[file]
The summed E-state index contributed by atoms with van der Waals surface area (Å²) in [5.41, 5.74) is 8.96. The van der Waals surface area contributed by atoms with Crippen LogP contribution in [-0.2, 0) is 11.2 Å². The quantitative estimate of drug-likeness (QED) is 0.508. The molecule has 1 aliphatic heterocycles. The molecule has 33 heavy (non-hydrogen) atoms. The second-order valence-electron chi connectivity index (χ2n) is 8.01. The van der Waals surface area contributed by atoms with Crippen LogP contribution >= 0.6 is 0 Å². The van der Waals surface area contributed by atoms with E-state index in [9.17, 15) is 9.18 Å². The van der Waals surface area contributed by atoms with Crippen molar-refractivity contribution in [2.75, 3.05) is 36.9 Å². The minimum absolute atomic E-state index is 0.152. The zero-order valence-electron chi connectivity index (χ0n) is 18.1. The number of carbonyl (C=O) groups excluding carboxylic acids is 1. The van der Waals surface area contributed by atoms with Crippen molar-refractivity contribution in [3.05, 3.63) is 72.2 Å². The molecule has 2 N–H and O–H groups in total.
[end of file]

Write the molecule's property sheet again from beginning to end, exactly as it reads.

The summed E-state index contributed by atoms with van der Waals surface area (Å²) in [5.41, 5.74) is 8.96. The van der Waals surface area contributed by atoms with Crippen LogP contribution in [-0.2, 0) is 11.2 Å². The quantitative estimate of drug-likeness (QED) is 0.508. The molecule has 1 aliphatic heterocycles. The molecule has 33 heavy (non-hydrogen) atoms. The second-order valence-electron chi connectivity index (χ2n) is 8.01. The van der Waals surface area contributed by atoms with Crippen LogP contribution >= 0.6 is 0 Å². The van der Waals surface area contributed by atoms with E-state index in [9.17, 15) is 9.18 Å². The van der Waals surface area contributed by atoms with Crippen molar-refractivity contribution in [2.75, 3.05) is 36.9 Å². The minimum absolute atomic E-state index is 0.152. The zero-order valence-electron chi connectivity index (χ0n) is 18.1. The number of carbonyl (C=O) groups excluding carboxylic acids is 1. The van der Waals surface area contributed by atoms with Crippen molar-refractivity contribution in [3.05, 3.63) is 72.2 Å². The molecule has 2 N–H and O–H groups in total.